If you’re starting your own business, you now face global competition when it comes to connecting with potential customers. There is however a secret weapon that start-ups can use to help reach their target audience and convert new customers, that weapon is their website.
We have spoken to a number of number of successful startups across the UK in order to find out how important their website is to their business and to glean any insights they have for entrepreneurs looking to start a new venture.
What impact does your website have on your business?
JP: Our website is our most important marketing asset. It’s the face of the company, one of our first interactions we’ll have with prospects, and first impressions really matter. There isn’t a single entity we interact with that doesn’t come in contact with our website, so we spend a lot of time, thought, and care into making sure that it’s effective, attractive, and communicates the right message to visitors.
AR: Housekeep’s website is at the heart of our business; for both customers and cleaners, it acts as the first place to explore how Housekeep works and whether it’s the right service for them. We’re deliberately positioned as a premium, service-led company and our website allows us to showcase this. It’s also where existing customers can log in to their cleaning account, where they can tailor or reschedule visits, send new instructions to their cleaner or make any other changes.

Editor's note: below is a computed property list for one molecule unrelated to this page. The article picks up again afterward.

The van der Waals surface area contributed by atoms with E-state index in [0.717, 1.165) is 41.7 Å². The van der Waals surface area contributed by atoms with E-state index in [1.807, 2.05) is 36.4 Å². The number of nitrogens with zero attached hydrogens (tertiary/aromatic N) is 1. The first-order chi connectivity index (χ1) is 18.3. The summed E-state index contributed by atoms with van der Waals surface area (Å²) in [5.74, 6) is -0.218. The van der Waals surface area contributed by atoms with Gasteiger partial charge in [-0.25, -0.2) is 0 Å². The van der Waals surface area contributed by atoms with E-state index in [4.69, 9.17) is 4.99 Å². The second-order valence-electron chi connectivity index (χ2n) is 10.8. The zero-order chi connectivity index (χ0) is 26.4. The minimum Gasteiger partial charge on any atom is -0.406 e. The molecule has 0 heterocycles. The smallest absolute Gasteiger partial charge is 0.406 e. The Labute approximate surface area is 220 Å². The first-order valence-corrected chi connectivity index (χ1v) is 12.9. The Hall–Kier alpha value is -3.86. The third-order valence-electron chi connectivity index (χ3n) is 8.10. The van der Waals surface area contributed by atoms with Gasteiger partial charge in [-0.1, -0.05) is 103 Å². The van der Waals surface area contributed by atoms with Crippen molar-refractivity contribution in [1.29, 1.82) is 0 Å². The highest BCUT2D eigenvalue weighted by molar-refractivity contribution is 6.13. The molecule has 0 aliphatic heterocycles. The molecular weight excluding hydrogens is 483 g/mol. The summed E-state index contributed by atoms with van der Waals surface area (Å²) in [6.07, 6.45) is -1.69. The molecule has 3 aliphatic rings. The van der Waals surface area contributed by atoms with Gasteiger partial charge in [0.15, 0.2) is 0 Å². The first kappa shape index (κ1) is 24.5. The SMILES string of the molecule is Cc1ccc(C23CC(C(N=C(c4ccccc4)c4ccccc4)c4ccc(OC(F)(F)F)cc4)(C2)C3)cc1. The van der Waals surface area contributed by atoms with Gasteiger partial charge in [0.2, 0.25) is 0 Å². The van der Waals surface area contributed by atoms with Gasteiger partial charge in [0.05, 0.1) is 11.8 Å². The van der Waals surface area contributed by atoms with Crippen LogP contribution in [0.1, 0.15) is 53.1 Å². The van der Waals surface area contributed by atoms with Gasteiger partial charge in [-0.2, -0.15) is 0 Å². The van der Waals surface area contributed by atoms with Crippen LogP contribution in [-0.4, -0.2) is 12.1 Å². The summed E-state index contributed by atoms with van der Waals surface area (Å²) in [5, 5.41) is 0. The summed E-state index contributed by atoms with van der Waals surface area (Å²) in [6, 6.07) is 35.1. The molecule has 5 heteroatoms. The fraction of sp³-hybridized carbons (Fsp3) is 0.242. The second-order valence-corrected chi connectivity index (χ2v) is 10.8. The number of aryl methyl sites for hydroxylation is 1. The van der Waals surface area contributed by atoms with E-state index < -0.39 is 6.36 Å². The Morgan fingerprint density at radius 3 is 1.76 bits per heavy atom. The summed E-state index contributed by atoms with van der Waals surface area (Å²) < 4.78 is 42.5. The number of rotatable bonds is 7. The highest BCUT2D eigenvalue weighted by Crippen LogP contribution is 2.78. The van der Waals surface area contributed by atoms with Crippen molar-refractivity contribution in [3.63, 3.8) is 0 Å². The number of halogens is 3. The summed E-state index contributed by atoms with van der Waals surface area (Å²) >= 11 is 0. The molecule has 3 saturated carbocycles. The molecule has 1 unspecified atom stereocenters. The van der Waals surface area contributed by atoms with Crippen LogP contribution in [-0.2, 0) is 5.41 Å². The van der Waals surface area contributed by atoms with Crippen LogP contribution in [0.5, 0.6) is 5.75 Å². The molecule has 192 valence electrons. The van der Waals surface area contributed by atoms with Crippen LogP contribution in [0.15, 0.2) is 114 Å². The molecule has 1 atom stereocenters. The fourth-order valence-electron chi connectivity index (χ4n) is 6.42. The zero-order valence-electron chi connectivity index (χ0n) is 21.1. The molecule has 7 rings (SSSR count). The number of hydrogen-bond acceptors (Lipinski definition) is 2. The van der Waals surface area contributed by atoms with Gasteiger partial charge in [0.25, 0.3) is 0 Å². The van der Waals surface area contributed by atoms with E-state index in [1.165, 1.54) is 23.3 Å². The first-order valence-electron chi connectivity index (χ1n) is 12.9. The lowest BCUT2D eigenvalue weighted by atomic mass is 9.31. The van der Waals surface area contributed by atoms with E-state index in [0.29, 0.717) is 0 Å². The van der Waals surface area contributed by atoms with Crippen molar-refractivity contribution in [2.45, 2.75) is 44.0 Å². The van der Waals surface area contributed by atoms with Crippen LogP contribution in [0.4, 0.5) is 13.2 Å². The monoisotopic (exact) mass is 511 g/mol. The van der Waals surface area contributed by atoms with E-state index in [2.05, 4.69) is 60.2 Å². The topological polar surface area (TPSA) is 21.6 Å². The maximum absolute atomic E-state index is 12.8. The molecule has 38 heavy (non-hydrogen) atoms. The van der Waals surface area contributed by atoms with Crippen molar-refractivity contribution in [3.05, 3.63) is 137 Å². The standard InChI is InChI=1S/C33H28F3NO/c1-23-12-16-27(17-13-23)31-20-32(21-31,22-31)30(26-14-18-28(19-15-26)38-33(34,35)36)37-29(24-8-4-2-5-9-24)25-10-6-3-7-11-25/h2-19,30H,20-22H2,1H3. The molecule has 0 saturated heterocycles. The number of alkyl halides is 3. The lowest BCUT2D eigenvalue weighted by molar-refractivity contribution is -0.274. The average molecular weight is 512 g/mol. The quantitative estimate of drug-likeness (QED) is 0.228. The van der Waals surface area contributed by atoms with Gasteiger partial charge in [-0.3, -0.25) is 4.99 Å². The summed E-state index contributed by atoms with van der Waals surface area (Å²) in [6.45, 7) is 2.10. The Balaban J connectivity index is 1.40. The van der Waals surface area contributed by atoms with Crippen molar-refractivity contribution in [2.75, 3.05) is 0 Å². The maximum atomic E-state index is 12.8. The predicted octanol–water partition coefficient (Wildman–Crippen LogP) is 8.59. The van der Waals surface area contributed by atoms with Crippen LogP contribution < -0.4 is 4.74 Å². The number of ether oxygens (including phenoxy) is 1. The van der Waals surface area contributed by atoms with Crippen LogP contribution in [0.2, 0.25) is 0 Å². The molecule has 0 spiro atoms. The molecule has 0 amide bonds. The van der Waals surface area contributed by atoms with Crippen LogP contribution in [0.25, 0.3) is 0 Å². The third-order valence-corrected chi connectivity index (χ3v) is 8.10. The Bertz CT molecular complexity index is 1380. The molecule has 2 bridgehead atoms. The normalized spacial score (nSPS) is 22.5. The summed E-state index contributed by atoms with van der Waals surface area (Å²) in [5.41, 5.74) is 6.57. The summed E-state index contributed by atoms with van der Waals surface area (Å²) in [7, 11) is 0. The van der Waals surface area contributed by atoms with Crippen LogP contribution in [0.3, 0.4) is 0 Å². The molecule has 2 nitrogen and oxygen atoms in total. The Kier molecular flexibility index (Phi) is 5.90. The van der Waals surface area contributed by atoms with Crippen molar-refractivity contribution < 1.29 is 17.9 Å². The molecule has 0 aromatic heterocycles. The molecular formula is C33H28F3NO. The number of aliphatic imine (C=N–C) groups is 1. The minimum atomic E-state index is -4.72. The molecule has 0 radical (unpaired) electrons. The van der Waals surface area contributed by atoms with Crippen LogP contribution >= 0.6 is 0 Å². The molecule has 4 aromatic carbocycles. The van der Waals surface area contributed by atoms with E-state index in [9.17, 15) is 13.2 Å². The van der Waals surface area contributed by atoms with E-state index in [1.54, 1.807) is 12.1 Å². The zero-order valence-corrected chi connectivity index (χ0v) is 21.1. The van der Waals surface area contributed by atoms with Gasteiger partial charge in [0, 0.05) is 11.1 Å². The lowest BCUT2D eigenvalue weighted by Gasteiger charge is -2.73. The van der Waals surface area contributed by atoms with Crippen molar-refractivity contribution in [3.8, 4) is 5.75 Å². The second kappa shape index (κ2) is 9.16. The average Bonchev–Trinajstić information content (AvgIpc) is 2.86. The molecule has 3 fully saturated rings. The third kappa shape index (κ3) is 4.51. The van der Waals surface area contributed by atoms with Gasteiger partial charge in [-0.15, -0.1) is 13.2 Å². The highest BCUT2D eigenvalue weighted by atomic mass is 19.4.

AF: Our website is a destination creative retailers can head to, to find and book short-term retail spaces and connect with other brands, so its impact is threefold: it’s a shop window for our services, it drives our business growth and it provides a destination for our community of creative entrepreneurs.
What aspects of your site are most important to your customers?
JP: Our customers really like our blog which is packed with information about our industry, best practices, informational videos, product announcements, and other news. Our website also provides a pathway to support, documentation, and other relevant resources about our product. We try to be as transparent as possible as a company so most of this information is available even to people who aren’t customers!
AR: The most valuable part of our website for customers is undoubtedly their log in where they can manage their entire cleaning account. This provides a simple, real time way to update anything about their cleaning account. For example, they can skip visits if they’re on holiday or find alternative availability live with their cleaner schedule. They may also decide to add or remove tasks for visits, or even add special instructions.
AF: Space listings, brand profiles and the blog are our most visited areas in that order. Space listings show which retail spaces are currently available and provide an opportunity to connect directly with the space owner, brand profiles give a snapshot of all the creative retailers looking for space and the blog is an invaluable resource for our customers, giving the latest news, views and insights into everything creative retail.
But perhaps the most important aspect of the site is the ability to book and pay for a retail space all online. Through the website brands and spaces can connect directly to agree and pay for pop up bookings, then the site provides a booking agreement which protects both parties.
Are you planning to develop any areas of your website?